If you’ll be growing root vegetables, Rachel cautions against anything less than 8 inches and prefers more like 12 to 16. “Carrots, unless you are growing the short, stubby ones, must have deep soil, as do other root veggies, including beets, since root systems can go as far as 2 feet down,” she writes.

Other edibles don’t need as much depth. You can transplant tomato seedlings, for example, by stripping off the lowest leaves and laying the roots and the bottom part of the plant laterally in the bed before covering them with soil. “Practically all the vegetable crops you could grow in a raised bed will only set roots down to 6 inches or so, anyway,” with the notable exception of corn, writes HOMEGROWN member Trell. “Rule of thumb: If the plant will not blow over if planted directly in the ground, it will not blow over in a raised bed, either.” For more on the depth question, read through this past discussion.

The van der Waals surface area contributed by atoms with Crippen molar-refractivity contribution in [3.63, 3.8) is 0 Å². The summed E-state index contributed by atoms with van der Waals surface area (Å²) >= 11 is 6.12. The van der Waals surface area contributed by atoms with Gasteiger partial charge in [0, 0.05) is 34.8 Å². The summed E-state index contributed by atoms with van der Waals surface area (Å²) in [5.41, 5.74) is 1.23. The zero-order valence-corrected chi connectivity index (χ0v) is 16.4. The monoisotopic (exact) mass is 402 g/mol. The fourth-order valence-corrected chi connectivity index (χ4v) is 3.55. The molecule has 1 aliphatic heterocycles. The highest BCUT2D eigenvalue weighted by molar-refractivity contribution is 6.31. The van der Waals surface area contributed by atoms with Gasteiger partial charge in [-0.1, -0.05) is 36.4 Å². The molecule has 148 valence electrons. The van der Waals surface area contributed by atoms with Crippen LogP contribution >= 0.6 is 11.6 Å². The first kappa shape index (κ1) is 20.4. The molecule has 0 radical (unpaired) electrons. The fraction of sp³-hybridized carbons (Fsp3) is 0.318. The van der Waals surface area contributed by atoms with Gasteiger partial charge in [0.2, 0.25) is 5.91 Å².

Raised beds certainly aren’t one size fits all, but for one clear example, we like Erik’s blueprint. “Earlier this spring I installed a new 4' x 8' x 11" raised bed," he writes. “I used two courses of 2" x 6" x 8' smooth-finished red cedar lumber. I cut lap joints in the corners, which is a strong joint for this application. I reinforced the rails against bowing using 12" galvanized spikes drilled 16" OC, the heads of which serve as the basis for affixing PVC tubing to form a frame.